Seattle Times Review of Mickey Rowe’s Romeo and Juliet

A bare-bones, energetic ‘Romeo and Juliet’ on Seattle’s waterfront

A review from the first weekend of Arts on the Waterfront’s free performances of “Romeo and Juliet.” The performances continue June 22-24, 30, and July 1, 2012, and include dancing to live bands after the show is over.    www.artsonthewaterfront.com/press

By Misha Berson

Seattle Times theater critic

7 p.m. Friday, Saturday and Sunday; also June 30 and July 1, Waterfront Park, 1300 Alaskan Way, Seattle; free

You could say “Romeo and Juliet” is about a pair of crazy, fired-up kids in love. And you could say the new, free mini-production of the play at Seattle’s Waterfront Park is the work of a pair of crazy, mixed-up kids in love with theater.

This feisty first effort by the Arts on the Waterfront group is bare-bones. Actor-producers Mickey Rowe and Laurie Roberts perform Shakespeare’s tragedy in a corner of the boardwalk with an expansive Elliott Bay view. At each performance they set up a couple dozen chairs and an ad hoc art exhibit, and after the show they invite you to stay and dance to a live rock band.

With a little budget and a lot of moxie, they brave traffic noise, the whoosh of a nearby fountain and a constant flow of passers-by to put across their version of the classic.

And, yes, you can transmit the essence of a romantic tragedy with modest means but a lot of creative exuberance and some humble props. A pair of tall ladders serve as a balcony and more. Sword duels are fought with water balloons. A frowzy wig defines Juliet’s nurse. And the music of cellist Brandon Smith sets the scene nicely.

The two-member cast, quick-change style, plays all the major characters, switching genders and roles as they tear around the staging area and barely pause for breath.

Forget subtlety: The actors shout to be heard (Rowe more effectively than Roberts) and resort to elemental pantomime to get across a condensed, hourlong version of the Bard’s text.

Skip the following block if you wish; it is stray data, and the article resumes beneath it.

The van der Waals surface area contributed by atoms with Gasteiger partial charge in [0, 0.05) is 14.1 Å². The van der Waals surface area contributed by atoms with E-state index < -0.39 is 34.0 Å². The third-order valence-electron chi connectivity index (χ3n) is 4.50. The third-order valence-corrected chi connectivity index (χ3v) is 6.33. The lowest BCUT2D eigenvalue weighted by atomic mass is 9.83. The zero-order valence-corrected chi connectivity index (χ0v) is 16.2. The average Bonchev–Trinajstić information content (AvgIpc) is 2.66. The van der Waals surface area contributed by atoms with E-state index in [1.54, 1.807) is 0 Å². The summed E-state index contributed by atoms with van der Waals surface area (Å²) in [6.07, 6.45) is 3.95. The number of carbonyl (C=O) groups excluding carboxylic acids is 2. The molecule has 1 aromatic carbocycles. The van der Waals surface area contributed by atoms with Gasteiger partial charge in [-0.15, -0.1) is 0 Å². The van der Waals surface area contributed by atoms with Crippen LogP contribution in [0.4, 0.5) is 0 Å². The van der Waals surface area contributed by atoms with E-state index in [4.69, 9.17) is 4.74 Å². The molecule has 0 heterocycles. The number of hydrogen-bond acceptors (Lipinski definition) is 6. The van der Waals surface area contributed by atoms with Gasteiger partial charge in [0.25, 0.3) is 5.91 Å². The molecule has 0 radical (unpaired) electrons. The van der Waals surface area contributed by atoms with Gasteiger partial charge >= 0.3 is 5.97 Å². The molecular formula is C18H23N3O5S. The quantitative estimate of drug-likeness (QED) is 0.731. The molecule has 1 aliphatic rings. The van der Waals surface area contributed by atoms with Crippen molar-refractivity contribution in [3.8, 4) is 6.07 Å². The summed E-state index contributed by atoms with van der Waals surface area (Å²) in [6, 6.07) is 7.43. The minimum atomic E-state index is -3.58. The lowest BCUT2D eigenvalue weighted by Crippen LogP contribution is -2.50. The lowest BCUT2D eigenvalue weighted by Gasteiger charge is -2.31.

But there’s a punky esprit here that carries the day, recalling the great Shakespeare director Peter Brook’s notion of a “rough” theater that may be rugged and no-frills but is unmistakably alive.

About Mickey Rowe

Mickey Rowe was the first autistic actor to play Christopher Boone in the Tony Award winning play The Curious Incident of the Dog in the Night-Time and one of the first autistic actors to get to play any autistic character. He has been featured in the New York Times (three times), PBS, Teen Vogue, Playbill, NPR, CNN'S Great Big Story, Huffington Post, and been the keynote at Lincoln Center, The Kennedy Center's LEAD Conference, and more. He is completing his MFA in Artistic Leadership. He has appeared in productions at Syracuse Stage, Indiana Repertory Theatre, the Seattle Opera, SCT, Seattle Shakespeare Company, Book-It Repertory Theatre, The Ashland New Plays Festival, Oregon Shakespeare Festival Midnight Projects, The Eugene O’Neill Theater Center, and at the Edinburgh Festival Fringe. Mickey was Artistic Director of Arts on the Waterfront, a theater/philanthropy company working with Homeless Teen Artists, The Trevor Project, The City of Seattle, and Teen Feed. He is a juggler, stilt walker, unicyclest, hat manipulator, acrobat, and more. Mickey Rowe is represented by Kazarian/Measures/Ruskin & Associates.
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